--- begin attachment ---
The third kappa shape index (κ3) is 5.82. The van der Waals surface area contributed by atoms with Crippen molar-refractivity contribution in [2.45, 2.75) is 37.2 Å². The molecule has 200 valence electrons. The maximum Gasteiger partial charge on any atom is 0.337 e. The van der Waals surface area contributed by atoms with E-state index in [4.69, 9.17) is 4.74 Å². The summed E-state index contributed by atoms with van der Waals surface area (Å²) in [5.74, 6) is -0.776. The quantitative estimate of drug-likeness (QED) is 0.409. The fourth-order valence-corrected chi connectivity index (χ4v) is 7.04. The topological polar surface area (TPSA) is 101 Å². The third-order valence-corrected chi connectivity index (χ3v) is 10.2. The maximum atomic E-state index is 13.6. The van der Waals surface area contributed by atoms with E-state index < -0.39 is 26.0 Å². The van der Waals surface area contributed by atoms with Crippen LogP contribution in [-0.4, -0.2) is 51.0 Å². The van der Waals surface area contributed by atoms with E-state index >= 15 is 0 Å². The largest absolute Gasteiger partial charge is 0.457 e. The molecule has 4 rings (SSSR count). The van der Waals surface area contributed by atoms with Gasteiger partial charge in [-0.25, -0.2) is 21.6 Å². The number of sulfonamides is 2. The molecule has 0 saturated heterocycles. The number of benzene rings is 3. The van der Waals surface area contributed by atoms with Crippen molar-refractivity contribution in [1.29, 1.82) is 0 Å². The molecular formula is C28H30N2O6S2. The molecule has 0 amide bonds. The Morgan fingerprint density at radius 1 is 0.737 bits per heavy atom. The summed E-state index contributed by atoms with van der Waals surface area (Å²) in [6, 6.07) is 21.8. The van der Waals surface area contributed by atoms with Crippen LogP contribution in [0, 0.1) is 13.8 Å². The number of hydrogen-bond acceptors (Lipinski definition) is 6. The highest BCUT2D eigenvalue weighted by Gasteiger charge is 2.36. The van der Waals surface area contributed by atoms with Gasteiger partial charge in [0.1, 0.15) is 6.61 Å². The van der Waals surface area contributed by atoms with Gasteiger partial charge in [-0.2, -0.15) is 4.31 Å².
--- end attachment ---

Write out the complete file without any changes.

The third kappa shape index (κ3) is 5.82. The van der Waals surface area contributed by atoms with Crippen molar-refractivity contribution in [2.45, 2.75) is 37.2 Å². The molecule has 200 valence electrons. The maximum Gasteiger partial charge on any atom is 0.337 e. The van der Waals surface area contributed by atoms with E-state index in [4.69, 9.17) is 4.74 Å². The summed E-state index contributed by atoms with van der Waals surface area (Å²) in [5.74, 6) is -0.776. The quantitative estimate of drug-likeness (QED) is 0.409. The fourth-order valence-corrected chi connectivity index (χ4v) is 7.04. The topological polar surface area (TPSA) is 101 Å². The third-order valence-corrected chi connectivity index (χ3v) is 10.2. The maximum atomic E-state index is 13.6. The van der Waals surface area contributed by atoms with E-state index < -0.39 is 26.0 Å². The van der Waals surface area contributed by atoms with Crippen LogP contribution in [-0.4, -0.2) is 51.0 Å². The van der Waals surface area contributed by atoms with E-state index >= 15 is 0 Å². The largest absolute Gasteiger partial charge is 0.457 e. The molecule has 4 rings (SSSR count). The van der Waals surface area contributed by atoms with Gasteiger partial charge in [-0.25, -0.2) is 21.6 Å². The number of sulfonamides is 2. The molecule has 0 saturated heterocycles. The number of benzene rings is 3. The van der Waals surface area contributed by atoms with Crippen molar-refractivity contribution in [1.29, 1.82) is 0 Å². The molecular formula is C28H30N2O6S2. The molecule has 0 amide bonds. The Morgan fingerprint density at radius 1 is 0.737 bits per heavy atom. The summed E-state index contributed by atoms with van der Waals surface area (Å²) in [6, 6.07) is 21.8. The van der Waals surface area contributed by atoms with Crippen LogP contribution in [0, 0.1) is 13.8 Å². The number of hydrogen-bond acceptors (Lipinski definition) is 6. The highest BCUT2D eigenvalue weighted by Gasteiger charge is 2.36. The van der Waals surface area contributed by atoms with Gasteiger partial charge in [0.1, 0.15) is 6.61 Å². The van der Waals surface area contributed by atoms with Gasteiger partial charge in [-0.2, -0.15) is 4.31 Å².